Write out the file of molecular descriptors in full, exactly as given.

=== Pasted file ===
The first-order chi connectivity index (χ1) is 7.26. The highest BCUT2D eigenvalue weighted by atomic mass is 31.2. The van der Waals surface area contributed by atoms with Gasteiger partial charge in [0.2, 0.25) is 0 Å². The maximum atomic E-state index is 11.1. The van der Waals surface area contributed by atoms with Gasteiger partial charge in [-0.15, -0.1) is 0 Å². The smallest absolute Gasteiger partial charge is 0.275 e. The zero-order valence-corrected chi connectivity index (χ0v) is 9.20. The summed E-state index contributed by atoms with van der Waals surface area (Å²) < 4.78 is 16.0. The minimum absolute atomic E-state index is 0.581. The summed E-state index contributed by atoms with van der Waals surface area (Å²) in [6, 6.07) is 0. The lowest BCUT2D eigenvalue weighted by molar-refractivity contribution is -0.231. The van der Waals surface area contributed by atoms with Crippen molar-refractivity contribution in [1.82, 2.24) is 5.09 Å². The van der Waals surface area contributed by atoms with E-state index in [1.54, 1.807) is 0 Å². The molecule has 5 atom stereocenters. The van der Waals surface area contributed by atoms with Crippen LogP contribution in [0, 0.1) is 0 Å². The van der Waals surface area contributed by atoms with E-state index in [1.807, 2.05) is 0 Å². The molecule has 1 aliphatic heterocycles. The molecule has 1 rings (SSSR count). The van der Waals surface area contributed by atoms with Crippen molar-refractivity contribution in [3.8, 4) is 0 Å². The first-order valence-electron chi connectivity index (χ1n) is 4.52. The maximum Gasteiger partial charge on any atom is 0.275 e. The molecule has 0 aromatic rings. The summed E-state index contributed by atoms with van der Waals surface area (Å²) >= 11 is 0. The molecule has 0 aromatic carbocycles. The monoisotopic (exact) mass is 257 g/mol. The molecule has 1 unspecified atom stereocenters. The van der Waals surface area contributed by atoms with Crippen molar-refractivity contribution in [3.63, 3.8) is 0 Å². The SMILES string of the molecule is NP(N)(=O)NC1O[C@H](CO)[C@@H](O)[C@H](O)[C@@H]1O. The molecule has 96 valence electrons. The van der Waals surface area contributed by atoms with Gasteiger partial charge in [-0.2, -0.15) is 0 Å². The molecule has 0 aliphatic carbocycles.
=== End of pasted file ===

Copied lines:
The first-order chi connectivity index (χ1) is 7.26. The highest BCUT2D eigenvalue weighted by atomic mass is 31.2. The van der Waals surface area contributed by atoms with Gasteiger partial charge in [0.2, 0.25) is 0 Å². The maximum atomic E-state index is 11.1. The van der Waals surface area contributed by atoms with Gasteiger partial charge in [-0.15, -0.1) is 0 Å². The smallest absolute Gasteiger partial charge is 0.275 e. The zero-order valence-corrected chi connectivity index (χ0v) is 9.20. The summed E-state index contributed by atoms with van der Waals surface area (Å²) < 4.78 is 16.0. The minimum absolute atomic E-state index is 0.581. The summed E-state index contributed by atoms with van der Waals surface area (Å²) in [6, 6.07) is 0. The lowest BCUT2D eigenvalue weighted by molar-refractivity contribution is -0.231. The van der Waals surface area contributed by atoms with Crippen molar-refractivity contribution in [1.82, 2.24) is 5.09 Å². The van der Waals surface area contributed by atoms with E-state index in [1.54, 1.807) is 0 Å². The molecule has 5 atom stereocenters. The van der Waals surface area contributed by atoms with Crippen LogP contribution in [0, 0.1) is 0 Å². The van der Waals surface area contributed by atoms with E-state index in [1.807, 2.05) is 0 Å². The molecule has 1 aliphatic heterocycles. The molecule has 1 rings (SSSR count). The van der Waals surface area contributed by atoms with Crippen molar-refractivity contribution in [3.8, 4) is 0 Å². The first-order valence-electron chi connectivity index (χ1n) is 4.52. The maximum Gasteiger partial charge on any atom is 0.275 e. The molecule has 0 aromatic rings. The summed E-state index contributed by atoms with van der Waals surface area (Å²) >= 11 is 0. The molecule has 0 aromatic carbocycles. The monoisotopic (exact) mass is 257 g/mol. The molecule has 1 unspecified atom stereocenters. The van der Waals surface area contributed by atoms with Crippen molar-refractivity contribution in [3.63, 3.8) is 0 Å². The SMILES string of the molecule is NP(N)(=O)NC1O[C@H](CO)[C@@H](O)[C@H](O)[C@@H]1O. The molecule has 96 valence electrons. The van der Waals surface area contributed by atoms with Gasteiger partial charge in [-0.2, -0.15) is 0 Å². The molecule has 0 aliphatic carbocycles.